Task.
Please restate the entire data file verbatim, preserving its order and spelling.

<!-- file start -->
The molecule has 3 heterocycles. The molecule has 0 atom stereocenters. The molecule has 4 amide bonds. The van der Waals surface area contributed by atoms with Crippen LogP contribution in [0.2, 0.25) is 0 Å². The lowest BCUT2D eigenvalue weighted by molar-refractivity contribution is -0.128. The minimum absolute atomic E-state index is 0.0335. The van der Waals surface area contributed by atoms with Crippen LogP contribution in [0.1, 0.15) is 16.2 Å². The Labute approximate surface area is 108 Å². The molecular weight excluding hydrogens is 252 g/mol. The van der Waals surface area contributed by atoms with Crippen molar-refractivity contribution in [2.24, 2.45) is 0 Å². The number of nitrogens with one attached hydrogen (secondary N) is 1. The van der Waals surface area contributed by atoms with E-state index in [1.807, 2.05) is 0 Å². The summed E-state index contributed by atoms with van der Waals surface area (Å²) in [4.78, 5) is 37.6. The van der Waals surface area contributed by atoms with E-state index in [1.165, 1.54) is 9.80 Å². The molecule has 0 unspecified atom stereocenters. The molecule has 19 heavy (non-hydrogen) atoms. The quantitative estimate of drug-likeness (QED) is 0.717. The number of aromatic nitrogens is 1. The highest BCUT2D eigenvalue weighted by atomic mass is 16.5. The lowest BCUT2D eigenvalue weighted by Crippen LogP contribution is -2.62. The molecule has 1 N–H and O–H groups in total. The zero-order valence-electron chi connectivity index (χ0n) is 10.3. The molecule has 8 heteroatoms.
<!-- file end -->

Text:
The molecule has 3 heterocycles. The molecule has 0 atom stereocenters. The molecule has 4 amide bonds. The van der Waals surface area contributed by atoms with Crippen LogP contribution in [0.2, 0.25) is 0 Å². The lowest BCUT2D eigenvalue weighted by molar-refractivity contribution is -0.128. The minimum absolute atomic E-state index is 0.0335. The van der Waals surface area contributed by atoms with Crippen LogP contribution in [0.1, 0.15) is 16.2 Å². The Labute approximate surface area is 108 Å². The molecular weight excluding hydrogens is 252 g/mol. The van der Waals surface area contributed by atoms with Crippen molar-refractivity contribution in [2.24, 2.45) is 0 Å². The number of nitrogens with one attached hydrogen (secondary N) is 1. The van der Waals surface area contributed by atoms with E-state index in [1.807, 2.05) is 0 Å². The summed E-state index contributed by atoms with van der Waals surface area (Å²) in [4.78, 5) is 37.6. The van der Waals surface area contributed by atoms with E-state index in [1.165, 1.54) is 9.80 Å². The molecule has 0 unspecified atom stereocenters. The molecule has 19 heavy (non-hydrogen) atoms. The quantitative estimate of drug-likeness (QED) is 0.717. The number of aromatic nitrogens is 1. The highest BCUT2D eigenvalue weighted by atomic mass is 16.5. The lowest BCUT2D eigenvalue weighted by Crippen LogP contribution is -2.62. The molecule has 1 N–H and O–H groups in total. The zero-order valence-electron chi connectivity index (χ0n) is 10.3. The molecule has 8 heteroatoms.